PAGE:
Is the beauty of regional language books lost while being translated into English?
Reading is a holistic experience – it depends on the words as much as it does on the story. With the right sequence of words, the whole reading experience can change. Some books have even gone on to be celebrated because they were written well, bringing an ordinary story to an extraordinary level.
And in this scenario, in a country like India with many regional languages, the books written in these languages hold a special value and beauty in the prose / lyrical verses. But the country has a wide reader base, most of whom are also familiar with English, and some regional language books with good sales records or those written by stalwarts have been translated to English mainly to expand their readership.
The English to Regional Languages Conundrum
We have heard of bestseller books in English being translated to other regional languages to make them more accessible to the local readers. And most bibliophiles have tried reading the same book they read and loved in English in another language they understood. Invariably, the experience is never the same. Some books have come off better in this exchange, and some worsened, but they were never alike.
And this has been a good enough yardstick for how translation works.
The Accessibility Debate
The first and foremost explanation (excuse?) given to justify the process of translation is to bring the book to a wider reader base. While this sounds logical and is right in some context, the quality of the translation wholly determines how the book is enjoyed.
Most books in regional languages are translated mainly because they have wonderful stories / original content. And extreme care has to be taken so that the translation does not butcher this beauty. In bringing the book to more readers, the translators should be taking extreme care not to disturb the writing of the original.
The Native Speakers’ English Proficiency
Due to the emphasis of English as the primary medium of instruction, a majority of the urban Indian readers (who also impact the market and the sales of the book) are used to reading books predominantly in English. Books in regional languages have lost their sheen due to the lack of popularity and only the most popular, established books get a steady sales record. Purely from the standpoint of marketing and readership, the translation of books to English becomes a necessity.
Keeping the Originality Intact
A book is made up of so many more things than just the way it is written, and translators have one major job: to make sure that their translation does not alter the flow of the original prose. In addition to prose, a book might have original verses that rhyme in the language they are written in. Even if the rhymes cannot be translated into any other language perfectly, translators can choose to do that in a way where the original beauty of the verses is not lost much.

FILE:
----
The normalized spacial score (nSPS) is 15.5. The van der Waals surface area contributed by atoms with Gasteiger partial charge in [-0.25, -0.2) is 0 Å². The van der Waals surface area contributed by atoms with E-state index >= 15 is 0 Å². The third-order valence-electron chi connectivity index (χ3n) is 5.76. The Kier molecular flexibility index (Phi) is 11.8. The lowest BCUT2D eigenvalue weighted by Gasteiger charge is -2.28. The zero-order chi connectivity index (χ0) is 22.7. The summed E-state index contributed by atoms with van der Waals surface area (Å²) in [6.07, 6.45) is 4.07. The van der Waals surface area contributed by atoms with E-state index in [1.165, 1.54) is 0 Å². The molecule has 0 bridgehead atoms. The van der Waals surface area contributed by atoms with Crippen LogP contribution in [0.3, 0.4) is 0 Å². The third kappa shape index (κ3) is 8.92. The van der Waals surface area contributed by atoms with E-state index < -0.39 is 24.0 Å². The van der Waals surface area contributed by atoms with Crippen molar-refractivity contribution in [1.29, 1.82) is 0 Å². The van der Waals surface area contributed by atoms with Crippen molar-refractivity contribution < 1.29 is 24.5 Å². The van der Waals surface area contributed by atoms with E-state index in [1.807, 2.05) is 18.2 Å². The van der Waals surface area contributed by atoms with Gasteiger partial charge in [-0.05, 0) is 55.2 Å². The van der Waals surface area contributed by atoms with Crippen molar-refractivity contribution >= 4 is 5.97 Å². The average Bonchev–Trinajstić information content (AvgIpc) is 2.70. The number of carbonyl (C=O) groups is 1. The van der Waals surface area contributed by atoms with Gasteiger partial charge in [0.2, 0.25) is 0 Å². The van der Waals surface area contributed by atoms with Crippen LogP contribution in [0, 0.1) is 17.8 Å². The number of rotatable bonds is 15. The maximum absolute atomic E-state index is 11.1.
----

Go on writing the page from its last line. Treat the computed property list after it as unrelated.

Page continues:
Books that have Multiple Interpretations
When classics are translated they have more than one interpretation, and with each translation/version, something new is added to the text, and something else is taken away from it. In this melee, it becomes impossible to maintain the original intact. But even amidst choices, the versions that are loved the most are the ones that focus on the story of the original and still make sure that the vernacular words are undisturbed.
The perfect translation is the one that interprets the original in a way that retains the essence intact but manages to find that balance between the English prose and the regional context. For instance, Tamil book classics like the timeless Ponniyin Selvan (A series of novels by Kalki Krishnamurthy) have been translated into English books many times by different authors.
Some of them maintain an austere verbatim translation (which loses the charm of being original and reads like badly written prose), or tried to infuse lyrical beauty in English (which infuses it with a fake feeling) or ended up messing the original in a botched attempt to mix the best of English language and Tamil storyline.
The Character/Place Noun Debate
The most important challenge of any translation is to find alternative spellings for the names of the characters. Certain letters are specific to a particular alphabet series in a regional language, and their sound consonants do not have any English equivalent. In these cases, the nouns are transliterated, and they are just used in the same phonetic resemblance, making the reader notice the vernacular style and connect to it.
Translations: Lost Beauty or Lasting Impressions?
Like all books, ultimately, the value of translations is determined by the quality of writing. As there is no need to research, cross-check or concoct believable fiction, the focus should be given to adding more quality to the original in the form of doing justice to its beauty in translation. Such books leave lasting impressions, and some translations have become even more famous than the originals, so much that readers mention that version popularly when asked for the title.
Translating regional classics is a hard enough job, but if done right, the beauty is not lost in translation – it just obtains a newer, sometimes better form.
Dhivya Balaji is an Engineer turned Editor. She is the founder of Precis Penning Literary Services, through which she hopes to ease the stress of authors by providing an array of services.